The Pros and Cons of Going Paperless

It seems we are constantly hearing about how we need to “go green” and cut down on paper. They say, we “should” be turning to digital or paperless ways of handling documents. It’s just good for the planet (supposedly). But there really is more to it than that.

If you’re working virtually with any of your clients (meaning, you work from your office instead of theirs), using electronic documents becomes even more important.

Despite this, and the fact that my own business has been 100% virtual since 2003, I have a confession to make.

I’m only currently about 75% paperless at this point. Getting closer to 95% has not been as easy as I had hoped. That’s mostly due to my own internal resistance.

As necessary as it has been to use paperless methods to work with my clients, I’ve found that most of my own business procedures are still quite paper-based.

So I decided to sit down and come up with both the Pros and Cons of going paperless internally to determine whether I really need to push myself to get closer to that 100% paperless ideal.

Here’s what I came up with:

Pros for going paperless:

  • Easier to work with your clients virtually – I’ve mostly got this one handled since the benefits are nearly a necessity and go straight to the bottom line. They include…
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    • More flexible schedule – that’s because I work in my office not in theirs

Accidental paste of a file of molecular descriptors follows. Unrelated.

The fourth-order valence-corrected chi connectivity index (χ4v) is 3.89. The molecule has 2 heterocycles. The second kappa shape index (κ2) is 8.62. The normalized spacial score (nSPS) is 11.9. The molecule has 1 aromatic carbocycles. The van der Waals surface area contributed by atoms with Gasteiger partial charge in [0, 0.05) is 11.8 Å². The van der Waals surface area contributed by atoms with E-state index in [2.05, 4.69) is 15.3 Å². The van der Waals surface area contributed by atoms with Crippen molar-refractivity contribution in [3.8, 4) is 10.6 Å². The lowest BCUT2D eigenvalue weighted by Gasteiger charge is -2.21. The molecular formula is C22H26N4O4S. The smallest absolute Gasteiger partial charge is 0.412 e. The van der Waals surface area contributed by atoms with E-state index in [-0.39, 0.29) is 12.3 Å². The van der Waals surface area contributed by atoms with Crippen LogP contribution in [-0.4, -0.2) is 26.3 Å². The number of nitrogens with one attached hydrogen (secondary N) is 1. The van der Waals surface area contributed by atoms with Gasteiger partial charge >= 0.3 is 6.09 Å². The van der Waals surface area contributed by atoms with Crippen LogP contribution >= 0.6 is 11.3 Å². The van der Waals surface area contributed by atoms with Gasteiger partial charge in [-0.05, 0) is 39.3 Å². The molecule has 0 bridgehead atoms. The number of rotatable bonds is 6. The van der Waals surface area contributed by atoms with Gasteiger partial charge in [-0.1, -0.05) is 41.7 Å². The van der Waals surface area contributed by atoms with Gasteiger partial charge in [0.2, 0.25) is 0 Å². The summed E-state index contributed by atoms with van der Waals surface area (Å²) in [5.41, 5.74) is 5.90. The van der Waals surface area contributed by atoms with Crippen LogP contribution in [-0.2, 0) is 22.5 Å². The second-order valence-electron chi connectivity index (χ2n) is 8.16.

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    • More efficient – can handle more work in the same amount of time, which means more billable hours
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    • Increased geographical service reach – my clients can be located anywhere, not just my local area
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    • Travel cost savings – rarely do I need to travel to see my clients face to face, and when I do, it’s a real treat to visit with one another
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  • Saves money on office supplies – I recently compared my costs over the past few years when I’ve started using more scanning and a dual monitor set up, and the cost savings related to paper and toner have been significant, especially during tax season. These savings will only increase by using more scanning and PDF documents for my internal operations
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  • More secure – all my digital files are stored (at least in backup form) online. That is far more secure than paperwork with sensitive data, even if stored in locked file cabinets (which could be destroyed by flood or fire). Digital documentation also can be attached to bookkeeping records for bullet-proof documentation if ever audited.
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  • Space saving and convenient access – This one is significant, since over time accumulated paperwork can take up a lot of space and it’s a pain in the butt to have years of old documentation shredded. Finding needed records in digital form is also much more convenient and fast, since they can be searched if “misplaced” and, at least for me, my digital organization is better than how I’ve been organizing my paper files.